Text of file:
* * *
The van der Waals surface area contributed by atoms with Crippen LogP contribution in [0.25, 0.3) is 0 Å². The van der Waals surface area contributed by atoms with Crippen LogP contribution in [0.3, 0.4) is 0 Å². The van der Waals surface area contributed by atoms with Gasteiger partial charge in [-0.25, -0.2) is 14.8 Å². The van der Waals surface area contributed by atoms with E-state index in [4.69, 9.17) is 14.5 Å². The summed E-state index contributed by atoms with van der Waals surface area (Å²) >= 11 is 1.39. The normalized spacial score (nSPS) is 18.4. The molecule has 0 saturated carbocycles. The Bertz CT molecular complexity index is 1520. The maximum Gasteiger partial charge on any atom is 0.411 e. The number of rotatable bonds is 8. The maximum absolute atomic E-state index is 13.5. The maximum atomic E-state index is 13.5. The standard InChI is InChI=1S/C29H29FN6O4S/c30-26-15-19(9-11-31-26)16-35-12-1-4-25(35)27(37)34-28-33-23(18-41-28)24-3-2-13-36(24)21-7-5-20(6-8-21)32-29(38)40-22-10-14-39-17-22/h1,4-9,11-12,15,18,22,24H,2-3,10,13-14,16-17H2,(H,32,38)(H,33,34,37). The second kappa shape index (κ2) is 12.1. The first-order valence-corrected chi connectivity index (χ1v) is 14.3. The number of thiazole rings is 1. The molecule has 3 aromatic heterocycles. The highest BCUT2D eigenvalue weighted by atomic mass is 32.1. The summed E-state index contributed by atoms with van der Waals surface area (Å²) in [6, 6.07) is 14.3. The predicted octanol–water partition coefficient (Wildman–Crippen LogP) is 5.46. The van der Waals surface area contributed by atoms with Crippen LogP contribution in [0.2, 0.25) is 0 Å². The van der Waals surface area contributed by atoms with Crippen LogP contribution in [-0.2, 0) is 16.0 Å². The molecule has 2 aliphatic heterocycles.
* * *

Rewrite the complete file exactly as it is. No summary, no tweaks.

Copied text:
The van der Waals surface area contributed by atoms with Crippen LogP contribution in [0.25, 0.3) is 0 Å². The van der Waals surface area contributed by atoms with Crippen LogP contribution in [0.3, 0.4) is 0 Å². The van der Waals surface area contributed by atoms with Gasteiger partial charge in [-0.25, -0.2) is 14.8 Å². The van der Waals surface area contributed by atoms with E-state index in [4.69, 9.17) is 14.5 Å². The summed E-state index contributed by atoms with van der Waals surface area (Å²) >= 11 is 1.39. The normalized spacial score (nSPS) is 18.4. The molecule has 0 saturated carbocycles. The Bertz CT molecular complexity index is 1520. The maximum Gasteiger partial charge on any atom is 0.411 e. The number of rotatable bonds is 8. The maximum absolute atomic E-state index is 13.5. The maximum atomic E-state index is 13.5. The standard InChI is InChI=1S/C29H29FN6O4S/c30-26-15-19(9-11-31-26)16-35-12-1-4-25(35)27(37)34-28-33-23(18-41-28)24-3-2-13-36(24)21-7-5-20(6-8-21)32-29(38)40-22-10-14-39-17-22/h1,4-9,11-12,15,18,22,24H,2-3,10,13-14,16-17H2,(H,32,38)(H,33,34,37). The second kappa shape index (κ2) is 12.1. The first-order valence-corrected chi connectivity index (χ1v) is 14.3. The number of thiazole rings is 1. The molecule has 3 aromatic heterocycles. The highest BCUT2D eigenvalue weighted by atomic mass is 32.1. The summed E-state index contributed by atoms with van der Waals surface area (Å²) in [6, 6.07) is 14.3. The predicted octanol–water partition coefficient (Wildman–Crippen LogP) is 5.46. The van der Waals surface area contributed by atoms with Crippen LogP contribution in [0.2, 0.25) is 0 Å². The van der Waals surface area contributed by atoms with Crippen LogP contribution in [-0.2, 0) is 16.0 Å². The molecule has 2 aliphatic heterocycles.